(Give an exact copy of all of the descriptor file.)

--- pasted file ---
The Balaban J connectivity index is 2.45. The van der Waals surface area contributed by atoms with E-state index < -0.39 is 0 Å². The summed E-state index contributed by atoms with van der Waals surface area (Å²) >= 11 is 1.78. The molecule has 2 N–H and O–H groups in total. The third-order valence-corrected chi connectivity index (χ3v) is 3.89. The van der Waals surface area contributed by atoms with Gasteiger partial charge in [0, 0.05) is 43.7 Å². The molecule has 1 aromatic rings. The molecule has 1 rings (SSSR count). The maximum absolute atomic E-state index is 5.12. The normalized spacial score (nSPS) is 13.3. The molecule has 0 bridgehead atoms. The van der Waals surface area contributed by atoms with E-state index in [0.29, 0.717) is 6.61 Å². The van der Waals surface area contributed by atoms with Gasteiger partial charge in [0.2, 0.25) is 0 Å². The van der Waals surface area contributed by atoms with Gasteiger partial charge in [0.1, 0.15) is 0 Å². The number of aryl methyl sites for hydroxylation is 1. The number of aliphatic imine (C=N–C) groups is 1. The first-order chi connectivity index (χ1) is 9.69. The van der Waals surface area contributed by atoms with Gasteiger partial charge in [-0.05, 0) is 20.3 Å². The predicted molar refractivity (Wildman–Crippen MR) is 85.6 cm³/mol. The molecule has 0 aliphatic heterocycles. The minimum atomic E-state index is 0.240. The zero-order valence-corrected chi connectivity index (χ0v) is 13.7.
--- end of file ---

The Balaban J connectivity index is 2.45. The van der Waals surface area contributed by atoms with E-state index < -0.39 is 0 Å². The summed E-state index contributed by atoms with van der Waals surface area (Å²) >= 11 is 1.78. The molecule has 2 N–H and O–H groups in total. The third-order valence-corrected chi connectivity index (χ3v) is 3.89. The van der Waals surface area contributed by atoms with Gasteiger partial charge in [0, 0.05) is 43.7 Å². The molecule has 1 aromatic rings. The molecule has 1 rings (SSSR count). The maximum absolute atomic E-state index is 5.12. The normalized spacial score (nSPS) is 13.3. The molecule has 0 bridgehead atoms. The van der Waals surface area contributed by atoms with E-state index in [0.29, 0.717) is 6.61 Å². The van der Waals surface area contributed by atoms with Gasteiger partial charge in [0.2, 0.25) is 0 Å². The van der Waals surface area contributed by atoms with Gasteiger partial charge in [0.1, 0.15) is 0 Å². The number of aryl methyl sites for hydroxylation is 1. The number of aliphatic imine (C=N–C) groups is 1. The first-order chi connectivity index (χ1) is 9.69. The van der Waals surface area contributed by atoms with Gasteiger partial charge in [-0.05, 0) is 20.3 Å². The predicted molar refractivity (Wildman–Crippen MR) is 85.6 cm³/mol. The molecule has 0 aliphatic heterocycles. The minimum atomic E-state index is 0.240. The zero-order valence-corrected chi connectivity index (χ0v) is 13.7.